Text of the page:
The joys & sorrows of seeing cricketing careers unfold

Nothing captures the essence of what it means to be a fan like seeing exceptional careers take shape right in front of one’s eyes

Cricketer Sachin Tendulkar in younger days. Credit: DH Archives

After his first Test in Brisbane a few days ago, Pakistan fast bowler Naseem Shah has one wicket to show. The pre-match buzz around him had promised more. Team selection can be an unpredictable exercise, but one suspects young Shah will get further opportunities to impress. There have been moments on the Australian tour to suggest that the likes of Andy Roberts and Waqar Younis haven’t exaggerated Shah’s potential, that it may not be long before he brings to the big stage the sizzle evident in viral bowling videos from the domestic circuit.
 
That said, what Shah will actually go on to achieve is difficult to foresee. He could end up a footnote, for reasons both within and beyond his control. The cricketing world has a long list of pacemen who flattered to deceive. Or he could soar like his legendary compatriots Imran Khan and Wasim Akram, both of who had forgettable Test debuts. Even if some of the taller peaks scaled by Imran and Akram remain elusive by the time he hangs his boots, Shah would have few regrets. Neither would those who chose to follow his career.
 
There is something special about tracking a cricketer’s career, from their wide-eyed entry into the international arena to their misty-eyed exit from it. The journey, marked by heady highs and spirit-breaking lows in myriad battles – against form, fitness, opponents, colleagues, age, conditions, luck, and distractions – has enough drama to captivate, but fan passions are not stoked by dramatic vicissitude alone.
 
Immediacy matters. For the fan, it is the contemporary cricketers’ journey that is the most inviting, allowing for achievements to be celebrated and struggles to be absorbed as they unfold. Past cricketers may have equally compelling stories, but those are dusted out on commemorative occasions and often presented in soft focus, a treatment that saps them of their charm and vitality. Next-gen cricketers draw attention, but the eye weighing them, its cynosure already occupied by another who came before, is either indulgent or skeptic.
 
It is with a contemporary of their own then that the most intense fan affairs occur. So individuals of a certain vintage may revere Sunil Gavaskar and adore Virat Kohli, but their heart will leap and bleed only for Sachin Tendulkar. For another generation, Gavaskar may be difficult to look beyond, with perhaps a Vijay Hazare taking the venerable icon’s spot and Tendulkar the able successor’s.

With the real-time opportunity to plunge into the star’s life, the fan gets a ticket to participate in collective expressions of jubilation, frustration, and solidarity, join fellow enthusiasts known and unknown, far and near as they clap, groan, and cry at their idol’s fortunes. Such affinities offer their own joys and comforts, as anyone who has raised a toast to a timely wicket in a pub, vented over a dropped catch by the office cooler, or caught a tight chase on a paan shop radio can vouch.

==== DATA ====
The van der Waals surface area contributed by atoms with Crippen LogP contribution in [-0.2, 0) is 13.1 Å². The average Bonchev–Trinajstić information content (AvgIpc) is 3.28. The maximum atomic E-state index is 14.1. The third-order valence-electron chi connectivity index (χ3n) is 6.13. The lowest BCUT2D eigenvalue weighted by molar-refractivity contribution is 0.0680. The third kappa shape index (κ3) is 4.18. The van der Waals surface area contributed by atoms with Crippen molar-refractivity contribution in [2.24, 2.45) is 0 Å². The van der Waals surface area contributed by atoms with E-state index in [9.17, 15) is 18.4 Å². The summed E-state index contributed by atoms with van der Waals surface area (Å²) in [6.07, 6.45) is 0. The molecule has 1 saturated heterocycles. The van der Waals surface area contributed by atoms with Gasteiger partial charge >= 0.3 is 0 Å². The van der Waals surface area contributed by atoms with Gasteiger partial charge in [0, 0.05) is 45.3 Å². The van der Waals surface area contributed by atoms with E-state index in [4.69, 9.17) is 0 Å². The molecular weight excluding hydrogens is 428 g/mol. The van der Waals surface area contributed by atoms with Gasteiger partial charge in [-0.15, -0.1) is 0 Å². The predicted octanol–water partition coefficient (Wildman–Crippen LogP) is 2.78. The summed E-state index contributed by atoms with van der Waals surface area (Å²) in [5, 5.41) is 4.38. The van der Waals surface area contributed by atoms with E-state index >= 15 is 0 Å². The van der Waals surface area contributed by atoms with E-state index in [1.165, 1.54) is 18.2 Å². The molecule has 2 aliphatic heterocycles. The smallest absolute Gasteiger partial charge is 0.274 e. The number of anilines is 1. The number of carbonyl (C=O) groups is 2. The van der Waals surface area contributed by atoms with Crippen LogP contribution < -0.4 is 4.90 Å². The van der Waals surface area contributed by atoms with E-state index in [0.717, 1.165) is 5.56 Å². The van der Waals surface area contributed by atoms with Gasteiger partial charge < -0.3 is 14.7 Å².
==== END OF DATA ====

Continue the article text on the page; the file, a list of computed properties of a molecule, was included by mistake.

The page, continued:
No less engaging for fans is the chance to compare their own hero with other contemporaries, debate who is better. Much breath has been expended on analysing Kapil Dev’s all-round abilities vis-a-vis those of Ian Botham, Imran, and Richard Hadlee, the relative strengths of Brian Lara, Tendulkar, and Ricky Ponting, or where Kohli stands in relation to Joe Root, Kane Williamson, and Steve Smith. Those conversations can lift the dullest evenings.
 
Perks of tribalism aside, there is also the matter of an individual, a personal bond that the young fan, the most passionate kind of fan there is, establishes – and goes on to sustain – with the rising star. Here, the long-serving cricketers’ path – typically marked by early struggle for recognition, encounter with celebrity and wealth, phases of triumph and trial, and finally worrying intimations of advancing years – resonates with the fan’s own experiences of finding a place in the sun, achieving financial independence, handling recognition and slight in the workplace, and the gradual tempering of ambition and confidence.
 
A whole generation of Indian fans warmed up to Tendulkar not only for affirmations of national greatness and the cheer he brought in despondent times but also because Tendulkar’s path mirrored their own personal one. Both left home looking for glory, found their feet in a testing world, soared and suffered, and reconciled to professional plateaus, roughly at the same time. Essentially, like couples romanticised by greeting card companies, they grew and ‘middle-aged’ together. Stars often speak of giving their prime years to the sport and its fans. The fan, it is often forgotten, does the same.
 
It remains to be seen whether Shah will connect with the new crop of cricket watchers and find among them the heart-space professional cricketers aspire to. If he does, there’s already a small body of factoids that could season fireside chats of the future. Of how Shah stayed back on that debut tour despite a personal tragedy, of how centurion David Warner spotted a future star in Shah after the very first time facing him, of how Mohammad Kaif joked about Shah aging backwards amidst talk that the bowler might have concealed his real age. It all sounds trivial now. Like Tendulkar’s bloody nosed debut, it could weave into legend later.
 
(Manish Dubey is a policy analyst and writer)
 
The views expressed above are the author's own. They do not necessarily reflect the views of DH.

 

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